Farmers and ranchers control access to their land, machinery and equipment, and other tangible assets, but the property rights of data are less clear. A group of researchers at North Dakota State University wants to understand the viewpoints of those involved in collecting and using precision agriculture data.
"Generating information to improve the use of farm resources and best meet operational objectives is at the center of precision agriculture," says Cheryl Wachenheim, NDSU Department of Agribusiness and Applied Economics professor.
The environment of rich and easily accessible and manageable data from precision agricultural technologies is evolving and new to an industry most familiar with an environment of tangible assets for which property rights are generally explicit. Farmers and ranchers are, for example, able to control access and prevent others from using their land, machinery and equipment, and other tangible assets.
The property rights of data are less clear, and there is no regulatory framework that clearly defines rights to production and farm data. As a result, there are a myriad of uncertainties and concerns regarding the collection, control, sharing and use of the data generated by farm operations. The data is valuable to farmers and ranchers and those who help them make decisions. However, the data also is of value to a range of other entities. This potential access can be an important consideration for farmers. Once data from precision agricultural operations is released to a company, in the absence of a confidentiality agreement or privacy document, it is available for others to view and use.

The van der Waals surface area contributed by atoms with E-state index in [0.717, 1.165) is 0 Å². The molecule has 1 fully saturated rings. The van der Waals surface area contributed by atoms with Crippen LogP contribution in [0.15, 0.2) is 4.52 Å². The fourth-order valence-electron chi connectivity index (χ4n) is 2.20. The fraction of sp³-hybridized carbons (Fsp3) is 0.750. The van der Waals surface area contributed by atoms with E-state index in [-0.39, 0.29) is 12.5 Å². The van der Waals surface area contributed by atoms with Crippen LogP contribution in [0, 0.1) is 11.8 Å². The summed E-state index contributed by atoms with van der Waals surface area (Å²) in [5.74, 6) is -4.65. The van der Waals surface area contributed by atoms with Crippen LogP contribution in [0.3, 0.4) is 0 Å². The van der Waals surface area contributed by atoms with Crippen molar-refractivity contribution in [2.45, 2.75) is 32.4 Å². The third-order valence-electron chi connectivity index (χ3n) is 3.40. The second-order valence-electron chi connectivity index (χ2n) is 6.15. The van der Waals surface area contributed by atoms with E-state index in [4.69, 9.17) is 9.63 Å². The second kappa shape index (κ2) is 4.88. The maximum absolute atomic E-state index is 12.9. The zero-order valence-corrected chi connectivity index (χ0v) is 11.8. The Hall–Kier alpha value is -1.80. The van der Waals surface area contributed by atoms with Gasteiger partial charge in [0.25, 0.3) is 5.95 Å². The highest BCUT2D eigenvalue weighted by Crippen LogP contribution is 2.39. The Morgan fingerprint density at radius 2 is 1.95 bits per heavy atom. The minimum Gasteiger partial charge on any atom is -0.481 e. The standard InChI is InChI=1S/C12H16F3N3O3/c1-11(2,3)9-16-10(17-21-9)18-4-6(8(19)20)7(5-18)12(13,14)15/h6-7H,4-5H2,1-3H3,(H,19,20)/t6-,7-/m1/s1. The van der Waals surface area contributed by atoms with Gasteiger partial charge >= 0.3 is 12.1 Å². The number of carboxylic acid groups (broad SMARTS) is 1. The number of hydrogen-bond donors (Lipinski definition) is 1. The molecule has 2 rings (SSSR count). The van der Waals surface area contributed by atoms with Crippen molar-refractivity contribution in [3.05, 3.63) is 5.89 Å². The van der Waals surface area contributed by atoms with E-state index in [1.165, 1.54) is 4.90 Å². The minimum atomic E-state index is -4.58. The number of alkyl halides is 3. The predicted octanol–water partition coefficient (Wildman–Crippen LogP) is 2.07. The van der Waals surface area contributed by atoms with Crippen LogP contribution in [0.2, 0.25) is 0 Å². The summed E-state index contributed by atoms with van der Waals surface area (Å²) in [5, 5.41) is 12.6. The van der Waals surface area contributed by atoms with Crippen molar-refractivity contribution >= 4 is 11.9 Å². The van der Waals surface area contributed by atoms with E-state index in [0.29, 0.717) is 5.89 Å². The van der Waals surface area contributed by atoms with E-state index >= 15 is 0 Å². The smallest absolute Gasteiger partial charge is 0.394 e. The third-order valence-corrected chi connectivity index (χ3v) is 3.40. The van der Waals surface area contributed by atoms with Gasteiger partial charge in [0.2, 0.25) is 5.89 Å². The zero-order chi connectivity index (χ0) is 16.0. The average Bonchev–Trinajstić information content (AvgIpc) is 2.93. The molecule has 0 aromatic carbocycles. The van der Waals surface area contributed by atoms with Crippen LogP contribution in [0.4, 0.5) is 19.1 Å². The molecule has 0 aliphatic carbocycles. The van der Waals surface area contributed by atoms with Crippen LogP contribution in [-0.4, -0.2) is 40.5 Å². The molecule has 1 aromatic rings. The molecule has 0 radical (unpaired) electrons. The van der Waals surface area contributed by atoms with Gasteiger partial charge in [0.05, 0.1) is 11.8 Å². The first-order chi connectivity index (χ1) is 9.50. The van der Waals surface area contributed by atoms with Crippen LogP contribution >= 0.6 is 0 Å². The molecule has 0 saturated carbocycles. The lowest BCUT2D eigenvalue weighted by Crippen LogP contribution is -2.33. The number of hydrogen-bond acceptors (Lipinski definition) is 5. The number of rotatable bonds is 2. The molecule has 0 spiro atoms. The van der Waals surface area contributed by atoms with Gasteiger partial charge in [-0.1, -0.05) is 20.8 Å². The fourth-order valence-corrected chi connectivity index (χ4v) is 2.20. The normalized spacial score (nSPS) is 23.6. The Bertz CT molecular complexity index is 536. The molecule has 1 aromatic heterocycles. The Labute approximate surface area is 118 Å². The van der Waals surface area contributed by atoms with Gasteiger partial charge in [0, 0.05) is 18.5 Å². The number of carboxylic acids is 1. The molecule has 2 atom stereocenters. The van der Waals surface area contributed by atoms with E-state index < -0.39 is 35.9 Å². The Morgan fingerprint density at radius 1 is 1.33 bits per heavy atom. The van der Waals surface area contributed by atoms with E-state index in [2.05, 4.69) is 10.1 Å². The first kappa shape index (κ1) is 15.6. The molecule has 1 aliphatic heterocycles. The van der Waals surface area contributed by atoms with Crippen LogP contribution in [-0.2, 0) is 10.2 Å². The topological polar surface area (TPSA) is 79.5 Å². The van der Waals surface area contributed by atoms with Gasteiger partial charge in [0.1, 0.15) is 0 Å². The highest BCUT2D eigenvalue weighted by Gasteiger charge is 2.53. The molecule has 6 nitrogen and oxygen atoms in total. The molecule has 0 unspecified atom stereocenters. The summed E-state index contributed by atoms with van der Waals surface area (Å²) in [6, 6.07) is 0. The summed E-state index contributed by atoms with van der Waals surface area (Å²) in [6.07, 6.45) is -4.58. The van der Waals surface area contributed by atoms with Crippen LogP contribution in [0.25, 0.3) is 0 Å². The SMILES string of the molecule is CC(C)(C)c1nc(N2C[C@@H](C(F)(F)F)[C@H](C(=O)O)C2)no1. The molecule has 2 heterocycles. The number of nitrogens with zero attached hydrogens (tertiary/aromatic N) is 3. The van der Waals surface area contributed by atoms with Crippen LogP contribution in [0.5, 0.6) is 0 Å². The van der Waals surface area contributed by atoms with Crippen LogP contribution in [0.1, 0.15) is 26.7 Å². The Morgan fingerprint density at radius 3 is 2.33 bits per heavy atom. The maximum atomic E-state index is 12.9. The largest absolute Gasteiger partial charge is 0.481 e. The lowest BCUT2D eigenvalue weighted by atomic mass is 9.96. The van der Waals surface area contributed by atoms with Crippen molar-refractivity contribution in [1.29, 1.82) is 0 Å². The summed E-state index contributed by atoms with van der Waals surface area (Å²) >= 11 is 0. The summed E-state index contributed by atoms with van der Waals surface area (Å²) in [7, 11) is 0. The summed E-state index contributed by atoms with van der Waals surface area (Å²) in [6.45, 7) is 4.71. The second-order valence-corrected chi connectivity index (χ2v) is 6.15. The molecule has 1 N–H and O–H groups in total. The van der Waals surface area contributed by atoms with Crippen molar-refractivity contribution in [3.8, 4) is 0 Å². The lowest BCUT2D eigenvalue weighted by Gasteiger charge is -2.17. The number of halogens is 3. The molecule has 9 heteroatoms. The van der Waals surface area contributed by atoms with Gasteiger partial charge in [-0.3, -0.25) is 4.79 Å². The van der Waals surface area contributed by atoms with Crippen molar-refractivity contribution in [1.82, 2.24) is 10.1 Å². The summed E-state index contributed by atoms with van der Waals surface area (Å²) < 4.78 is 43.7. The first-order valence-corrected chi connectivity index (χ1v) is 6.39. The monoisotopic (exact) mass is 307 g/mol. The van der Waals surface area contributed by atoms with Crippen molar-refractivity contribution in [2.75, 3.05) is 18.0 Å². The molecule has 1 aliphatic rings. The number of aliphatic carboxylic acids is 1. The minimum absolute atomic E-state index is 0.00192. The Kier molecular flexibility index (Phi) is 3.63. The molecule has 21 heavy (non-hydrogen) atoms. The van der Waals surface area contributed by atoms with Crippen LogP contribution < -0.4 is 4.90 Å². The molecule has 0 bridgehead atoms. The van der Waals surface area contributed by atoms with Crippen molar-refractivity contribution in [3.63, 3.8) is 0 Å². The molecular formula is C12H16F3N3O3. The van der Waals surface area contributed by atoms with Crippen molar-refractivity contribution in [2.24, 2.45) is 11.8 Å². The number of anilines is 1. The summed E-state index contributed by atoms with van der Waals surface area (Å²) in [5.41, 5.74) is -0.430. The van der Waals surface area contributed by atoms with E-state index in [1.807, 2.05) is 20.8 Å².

"The goal of this research is to understand the viewpoints of those involved in collecting and using the data," explains Wachenheim.
Farmers, ranchers and those who help them use precision agriculture data can take the survey at tinyurl.com/NDSUPAFarm.